25 February 2015
Rémy Chrétien Download
Decidability of trace equivalence for protocols with nonces

Privacy properties such as anonymity, unlinkability, or vote secrecy are typically expressed as equivalence properties. In this paper, we provide the first decidability result for trace equivalence of security protocols, for an unbounded number of sessions and unlimited fresh nonces. Our class encompasses most symmetric key protocols of the literature, in their tagged variant.
11 March 2015
Stéphanie Delaune
Leakiness is decidable for well-founded protocols

Presentation of the paper "Leakiness is decidable for well-founded protocols" accepted at POST'15. Author: Sibylle Froschle.
1 April 2015
Ivan Gazeau Download
Providing transparent accountability for electronic currencies

Privacy is a core human need, but society sometimes has the requirement to do targeted, proportionate investigations in order to provide security. To reconcile individual privacy and societal security, we develop an electronic currency which simultaneously provides quantifiable privacy guarantees to citizens, and allows law enforcement agencies unfettered access to payment data in order to determine the income of any individual or organization. We prove both anonymity properties and accountability properties for the protocol, using a variant of labeled bisimulation in the applied pi calculus.
3 June 2015
Rémy Chrétien Download
Checking trace equivalence: How to get rid of nonces?

Security protocols can be successfully analysed using formal methods. When proving security in symbolic settings for an unbounded number of sessions, a typical technique consists in abstracting away fresh nonces and keys by a bounded set of constants. While this abstraction is clearly sound in the context of secrecy properties (for protocols without else branches), this is no longer the case for equivalence properties. In this paper, we study how to soundly get rid of nonces in the context of equivalence properties. We show that nonces can be replaced by constants provided that each nonce is associated to two constants (instead of typically one constant for secrecy properties). Our result holds for deterministic (simple) protocols and a large class of primitives that includes e.g. standard primitives, blind signatures, and zero-knowledge proofs.
17 June 2015
Lucca Hirschi Download
Sound Approach to Check Privacy Protection for an Unbounded Number of Sessions

In this talk I will present a new sound approach to check unlinkability and anonymity for an unbounded number of sessions. This is possible for a large class of 2-agents protocols without constraint on the term algebra. I indentify two sufficient conditions implying unlinkability and anonymity. Those two conditions are much easier to prove and, very often, ProVerif is able to check them automatically. This allows for the first proofs for several protocols (e.g., BAC+PA+AA, PACE+PA+AA, LAK, etc.).
8 July 2015
Antoine Dallon Download
Reducing the number of agents in equivalence properties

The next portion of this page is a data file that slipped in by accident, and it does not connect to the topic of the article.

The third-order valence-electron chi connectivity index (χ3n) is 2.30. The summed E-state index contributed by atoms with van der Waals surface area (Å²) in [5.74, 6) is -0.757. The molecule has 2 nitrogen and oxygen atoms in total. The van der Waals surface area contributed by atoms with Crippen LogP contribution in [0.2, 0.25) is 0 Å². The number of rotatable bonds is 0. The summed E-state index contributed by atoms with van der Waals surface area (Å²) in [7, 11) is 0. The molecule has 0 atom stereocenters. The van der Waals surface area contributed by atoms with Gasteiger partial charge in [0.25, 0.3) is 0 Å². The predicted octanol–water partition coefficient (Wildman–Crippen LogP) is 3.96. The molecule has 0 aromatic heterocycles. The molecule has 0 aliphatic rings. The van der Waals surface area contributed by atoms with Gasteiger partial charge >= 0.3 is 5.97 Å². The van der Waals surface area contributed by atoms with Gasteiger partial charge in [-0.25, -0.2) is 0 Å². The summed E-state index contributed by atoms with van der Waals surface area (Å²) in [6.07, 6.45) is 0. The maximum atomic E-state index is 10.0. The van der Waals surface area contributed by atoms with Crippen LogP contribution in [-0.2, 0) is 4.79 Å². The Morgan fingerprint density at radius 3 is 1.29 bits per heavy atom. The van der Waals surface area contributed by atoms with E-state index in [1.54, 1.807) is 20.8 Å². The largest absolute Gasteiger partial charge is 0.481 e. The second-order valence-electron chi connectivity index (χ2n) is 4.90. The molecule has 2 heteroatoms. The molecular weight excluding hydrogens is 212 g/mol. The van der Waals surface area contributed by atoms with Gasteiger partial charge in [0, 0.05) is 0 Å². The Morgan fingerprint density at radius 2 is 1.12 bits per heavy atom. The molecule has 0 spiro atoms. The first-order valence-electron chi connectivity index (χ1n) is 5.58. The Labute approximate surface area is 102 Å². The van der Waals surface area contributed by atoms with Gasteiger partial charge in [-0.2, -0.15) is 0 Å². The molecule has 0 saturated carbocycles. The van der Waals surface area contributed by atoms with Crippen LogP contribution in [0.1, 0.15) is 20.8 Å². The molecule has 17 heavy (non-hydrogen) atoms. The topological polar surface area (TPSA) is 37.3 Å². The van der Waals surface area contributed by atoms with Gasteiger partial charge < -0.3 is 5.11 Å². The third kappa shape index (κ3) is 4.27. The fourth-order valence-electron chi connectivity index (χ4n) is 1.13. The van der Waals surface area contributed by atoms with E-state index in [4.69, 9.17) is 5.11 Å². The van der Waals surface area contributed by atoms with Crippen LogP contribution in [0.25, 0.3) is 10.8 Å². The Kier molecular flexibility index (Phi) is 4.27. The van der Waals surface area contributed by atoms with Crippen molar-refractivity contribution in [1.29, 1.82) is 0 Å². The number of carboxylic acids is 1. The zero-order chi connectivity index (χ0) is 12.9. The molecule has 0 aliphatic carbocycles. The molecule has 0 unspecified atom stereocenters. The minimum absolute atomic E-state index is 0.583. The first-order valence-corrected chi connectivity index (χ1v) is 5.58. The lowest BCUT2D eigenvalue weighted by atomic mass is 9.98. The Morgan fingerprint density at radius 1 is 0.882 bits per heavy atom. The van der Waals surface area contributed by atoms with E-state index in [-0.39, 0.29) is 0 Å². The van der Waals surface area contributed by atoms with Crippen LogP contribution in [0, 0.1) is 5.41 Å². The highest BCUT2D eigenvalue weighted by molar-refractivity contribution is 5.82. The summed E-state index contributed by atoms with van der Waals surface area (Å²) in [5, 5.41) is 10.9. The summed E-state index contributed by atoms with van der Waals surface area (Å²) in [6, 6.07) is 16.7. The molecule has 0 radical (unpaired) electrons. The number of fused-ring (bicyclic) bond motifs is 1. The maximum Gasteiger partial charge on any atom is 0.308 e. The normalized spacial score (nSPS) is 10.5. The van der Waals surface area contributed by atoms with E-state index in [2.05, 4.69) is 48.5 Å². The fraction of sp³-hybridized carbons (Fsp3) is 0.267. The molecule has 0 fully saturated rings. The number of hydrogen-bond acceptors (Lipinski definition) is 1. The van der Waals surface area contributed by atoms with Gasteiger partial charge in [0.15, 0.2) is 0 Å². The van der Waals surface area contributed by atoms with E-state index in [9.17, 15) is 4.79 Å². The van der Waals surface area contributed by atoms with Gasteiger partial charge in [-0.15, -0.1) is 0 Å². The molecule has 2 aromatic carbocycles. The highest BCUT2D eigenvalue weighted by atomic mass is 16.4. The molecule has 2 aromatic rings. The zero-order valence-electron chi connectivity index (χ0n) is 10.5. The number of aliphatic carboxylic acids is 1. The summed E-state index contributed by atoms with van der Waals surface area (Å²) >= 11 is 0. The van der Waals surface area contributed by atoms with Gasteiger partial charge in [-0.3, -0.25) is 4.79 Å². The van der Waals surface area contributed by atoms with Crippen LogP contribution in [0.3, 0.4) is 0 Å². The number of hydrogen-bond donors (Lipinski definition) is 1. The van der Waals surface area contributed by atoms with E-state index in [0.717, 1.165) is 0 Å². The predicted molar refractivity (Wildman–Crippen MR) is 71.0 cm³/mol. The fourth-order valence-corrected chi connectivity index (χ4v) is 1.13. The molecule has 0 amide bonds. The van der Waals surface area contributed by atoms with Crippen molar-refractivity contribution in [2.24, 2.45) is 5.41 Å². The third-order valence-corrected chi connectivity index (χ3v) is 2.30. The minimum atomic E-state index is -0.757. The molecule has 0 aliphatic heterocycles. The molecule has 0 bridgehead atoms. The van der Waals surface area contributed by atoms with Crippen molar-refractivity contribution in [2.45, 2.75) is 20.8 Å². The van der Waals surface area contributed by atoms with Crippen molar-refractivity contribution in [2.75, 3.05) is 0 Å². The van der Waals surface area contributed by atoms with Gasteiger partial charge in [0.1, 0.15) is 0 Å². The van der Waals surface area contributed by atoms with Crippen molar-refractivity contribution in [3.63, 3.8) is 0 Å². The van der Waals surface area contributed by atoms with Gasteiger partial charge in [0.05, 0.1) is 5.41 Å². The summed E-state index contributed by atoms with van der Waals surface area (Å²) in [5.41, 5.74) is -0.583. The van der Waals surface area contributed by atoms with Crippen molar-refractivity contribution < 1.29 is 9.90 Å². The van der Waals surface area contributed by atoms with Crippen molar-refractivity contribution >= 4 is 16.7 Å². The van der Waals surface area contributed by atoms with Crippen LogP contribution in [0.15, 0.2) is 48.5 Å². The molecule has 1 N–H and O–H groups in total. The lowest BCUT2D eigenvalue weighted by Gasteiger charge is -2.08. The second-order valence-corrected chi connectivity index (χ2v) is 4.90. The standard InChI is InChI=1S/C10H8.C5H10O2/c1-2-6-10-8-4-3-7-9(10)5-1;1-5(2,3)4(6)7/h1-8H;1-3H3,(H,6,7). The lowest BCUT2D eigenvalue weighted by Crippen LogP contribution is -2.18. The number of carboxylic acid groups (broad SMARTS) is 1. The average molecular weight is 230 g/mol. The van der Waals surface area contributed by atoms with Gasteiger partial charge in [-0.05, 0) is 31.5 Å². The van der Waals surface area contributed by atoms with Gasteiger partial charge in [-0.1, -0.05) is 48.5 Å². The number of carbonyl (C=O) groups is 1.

10 March 2016
Ivan Gazeau
Verification of privacy-type properties for security protocols with XOR

In symbolic verification of security protocols, process equivalences have recently been used extensively to model strong secrecy, anonymity and unlinkability properties. However, tool support for automated verification of equivalence properties is still restricted compared to trace properties, used for modeling authentication and weak notions of secrecy. In this paper, we present a novel procedure that allows to verify equivalence between finite processes, i.e., processes without replication, for protocols that use exclusive or (xor). We have implemented our procedure in the recent tool AKISS, and we have used it to check unlinkability on various RFID protocols. We obtain therefore the first tool that is able to effectively verify equivalence properties of protocols relying on various cryptographic primitives including xor.
14 April 2016
Ioana Boureanu
Automatic Verification of Security Protocols using Temporal Epistemic-Logics

Only few protocol-analysis formalisms lend themselves naturally to the specification and verification of security requirements hinging on privacy and anonymity properties, which are usually not expressible as trace properties. Since the general verification problem is undecidable, even the methodologies amenable to such formulations and analyses must operate modulo some limitations related to the set of cryptographic primitives/messages captured, the size of the models verified, the automation of the underlying methods, the abstraction modelled within, etc. In this talk, we will discuss formalisms based on temporal-epistemic logics which are suited for the specification and automatic verification of security protocols including against privacy-like requirements; we aim to recount the general hurdles, assumptions, advantages and disadvantages of this methodology.
12 May 2016
Antoine Dallon
Verifying protocols using SAT solvers

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